Our goal in this edition is to make the text more accessible to a wider audience by modernizing the language in accordance with the Norton Shakespeare edition through the inclusion of contemporary spelling and letters. We also added line breaks and separated paragraphs to divide the speech to correspond with the three caskets referenced, as well as embodied the nature of the speech through natural pauses.
We paid particular attention to emphasizing the themes in the language Morocco uses in this speech through the use of color and bolding and italics. We used shades of green, gold, and silver/gray to explore transactional language and capitalistic ideals. Morocco uses these words when talking about the caskets themselves, but also when contemplating the value of himself in regard to what he can gain from this gamble. We bolded the word "deserve" to highlight Morocco's perception of himself and what he believes he is worthy of gaining, merely illustrating his sense of ego. This is reflected in the third paragraph; we increased the text size to illustrate how Morocco centers himself in what he deserves (as shown through the repetition of "I do... deserve").
We also used pink text to highlight themes of gender and objectification. Morocco often objectifies Portia, and would frequently refer to her based on her physical appearance and lust. He makes his decision of what casket to choose based on what he perceives her value as and what he thinks others would perceive her value as. He doesn't take into account her own humanity in his thought process.
Because Shakespeare's work is meant to be performed, we hyperlinked a clip from Michael Radford's contemporary version of Merchant In Venice (2004), which illustrates Morroco's persona, humor, body language, and relationship with Porsha.
In these efforts, we tried to make this text more accessible, in addition to illustrating themes of value, transactions, ego, objectification, and gender.
Pink: objectification and gender
Gold: gold casket
Silver: silver casket
Gray: lead casket
Green: value and transaction
Olive Green: trash and less valuable
What says the silver with her virgin hue?
“Who chooseth me shall get as much as he deserves.”
As much as he deserves—pause there, Morocco,-3
And weigh thy value with an even hand.
If thou beest rated by thy estimation 4
Thou dost deserve enough, and yet enough5
May not extend so far as to the Lady.
And yet to be afeared of my deserving
Were but a weak disabling of myself.
As much as I deserve—why, that’s the Lady!
I do in birth deserve her, and in fortunes,
In graces, and in qualities of breeding;
But more than these, in love I do deserve.
What if I strayed no farther but chose here?6
Let’s see once more this saying graved in gold: 7
“Who chooseth me shall gain what many men desire.”
Why, that’s the Lady! All the world desires her;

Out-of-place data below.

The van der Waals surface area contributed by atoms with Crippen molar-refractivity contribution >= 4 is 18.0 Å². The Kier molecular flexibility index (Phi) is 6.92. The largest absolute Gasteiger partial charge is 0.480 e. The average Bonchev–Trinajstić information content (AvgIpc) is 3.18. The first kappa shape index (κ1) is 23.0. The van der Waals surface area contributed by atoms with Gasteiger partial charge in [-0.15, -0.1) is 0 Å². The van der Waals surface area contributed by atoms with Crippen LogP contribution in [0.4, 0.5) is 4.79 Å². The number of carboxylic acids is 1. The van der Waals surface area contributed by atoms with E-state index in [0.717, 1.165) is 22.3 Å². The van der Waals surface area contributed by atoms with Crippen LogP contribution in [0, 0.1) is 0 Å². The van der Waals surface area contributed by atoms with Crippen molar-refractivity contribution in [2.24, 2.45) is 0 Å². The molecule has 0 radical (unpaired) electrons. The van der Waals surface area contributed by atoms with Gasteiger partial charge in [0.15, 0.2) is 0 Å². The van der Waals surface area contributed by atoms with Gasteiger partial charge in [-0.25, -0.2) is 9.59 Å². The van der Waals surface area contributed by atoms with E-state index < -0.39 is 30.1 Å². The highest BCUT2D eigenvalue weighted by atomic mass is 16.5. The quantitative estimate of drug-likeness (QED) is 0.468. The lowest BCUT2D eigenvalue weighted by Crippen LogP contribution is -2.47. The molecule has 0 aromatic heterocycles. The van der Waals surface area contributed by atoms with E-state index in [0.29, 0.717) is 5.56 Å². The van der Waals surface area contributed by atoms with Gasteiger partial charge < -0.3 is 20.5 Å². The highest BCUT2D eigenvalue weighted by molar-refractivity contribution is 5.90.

From the four corners of the earth they come
To kiss this shrine, this mortal breathing saint.
The Hyrcanian deserts and the vasty wilds
Of wide Arabia are as thoroughfares now
For princes to come view fair Portia.8
The watery kingdom, whose ambitious head
Spits in the face of heaven, is no bar
To stop the foreign spirits, but they come,
As o’er a brook, to see fair Portia.
One of these three contains her heavenly picture.
Is’t like that lead contains her? ’Twere damnation
To think so base a thought. It were too gross
To rib her cerecloth in the obscure grave.9
Or shall I think in silver she’s immured,
Being ten times undervalued to tried gold?
Oh, sinful thought! Never so rich a gem
Was set in worse than gold. They have in English10
Image credit: Rare Books & Manuscripts Department, Boston Public Library, copy G.176.16. The most excellent historie of the merchant of Venice. First Quarto. London: 1600.
Citing this page: Shakespeare, William. The Merchant of Venice, D3r. London: 1600. Cacodemon Digital Shakespeare. Edited by Rachel Priestley and Savita Maharaj. Source edition: Rare Books & Manuscripts Department, Boston Public Library (copy G.176.16). http://cacodemonshakespeare.com/comedies/merchant/d3r.
- This speech starts from the middle, and we wanted to contextualize that here Morocco is choosing one of the three caskets.
- In the Norton Shakespeare edition dross is defined as rubbish
- See Indiwara Pandu's "Subaltern's Failure of Recognition in Shakespeare's The Merchant of Venice." Here Pandu illustrates how Prince Morocco harps on his "deserving" nature and explores the subaltern's desire to be recognized "to obtain the certainty of oneself"(113).
- This is an example of the transactional language use, highlighting capitalistic ideals
- Here, Morocco illustrates self-doubt, it shows a very human side of him that combats his excessive huberis
- We paid particular attention to the use of I here as Morocco contemplates his worth, especially regarding class, wealth, ego, and birth. He quantifies his worth with "deserving" Portia, disregarding her humanity
- This clip highlights Morroco's arrogance and sense of persona through his humor, body language, and relationship with Porsha
- This is just one example of the constant objectification of Portia, she fails to be acknowledged, but instead is constantly objectified for her beauty
- In the Norton Shakespeare edition cerecloth is "to enclose, her shroud (normally covered with a layer of lead)"
- This inclusion of "they have in English" models how we start looking at the text from the middle and end in a similar way.